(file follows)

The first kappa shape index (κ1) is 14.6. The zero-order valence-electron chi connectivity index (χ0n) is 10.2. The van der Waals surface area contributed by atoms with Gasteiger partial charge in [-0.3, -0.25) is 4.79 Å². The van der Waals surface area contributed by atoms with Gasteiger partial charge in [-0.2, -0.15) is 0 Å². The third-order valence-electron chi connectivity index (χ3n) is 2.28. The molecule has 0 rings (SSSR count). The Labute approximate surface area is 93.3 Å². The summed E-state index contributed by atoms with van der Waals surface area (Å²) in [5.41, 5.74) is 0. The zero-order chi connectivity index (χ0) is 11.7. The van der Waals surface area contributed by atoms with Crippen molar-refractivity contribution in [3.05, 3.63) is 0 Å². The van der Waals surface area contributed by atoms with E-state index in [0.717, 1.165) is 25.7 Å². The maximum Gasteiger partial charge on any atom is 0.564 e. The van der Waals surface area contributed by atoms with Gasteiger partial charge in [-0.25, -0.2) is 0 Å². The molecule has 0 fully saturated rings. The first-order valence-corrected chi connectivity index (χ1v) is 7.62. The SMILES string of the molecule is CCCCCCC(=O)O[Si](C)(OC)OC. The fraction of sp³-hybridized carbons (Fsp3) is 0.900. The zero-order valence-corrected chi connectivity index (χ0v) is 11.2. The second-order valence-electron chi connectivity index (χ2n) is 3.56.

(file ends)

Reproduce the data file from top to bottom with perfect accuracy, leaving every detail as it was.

The first kappa shape index (κ1) is 14.6. The zero-order valence-electron chi connectivity index (χ0n) is 10.2. The van der Waals surface area contributed by atoms with Gasteiger partial charge in [-0.3, -0.25) is 4.79 Å². The van der Waals surface area contributed by atoms with Gasteiger partial charge in [-0.2, -0.15) is 0 Å². The third-order valence-electron chi connectivity index (χ3n) is 2.28. The molecule has 0 rings (SSSR count). The Labute approximate surface area is 93.3 Å². The summed E-state index contributed by atoms with van der Waals surface area (Å²) in [5.41, 5.74) is 0. The zero-order chi connectivity index (χ0) is 11.7. The van der Waals surface area contributed by atoms with Crippen molar-refractivity contribution in [3.05, 3.63) is 0 Å². The van der Waals surface area contributed by atoms with E-state index in [0.717, 1.165) is 25.7 Å². The maximum Gasteiger partial charge on any atom is 0.564 e. The van der Waals surface area contributed by atoms with Gasteiger partial charge in [-0.25, -0.2) is 0 Å². The molecule has 0 fully saturated rings. The first-order valence-corrected chi connectivity index (χ1v) is 7.62. The SMILES string of the molecule is CCCCCCC(=O)O[Si](C)(OC)OC. The fraction of sp³-hybridized carbons (Fsp3) is 0.900. The zero-order valence-corrected chi connectivity index (χ0v) is 11.2. The second-order valence-electron chi connectivity index (χ2n) is 3.56.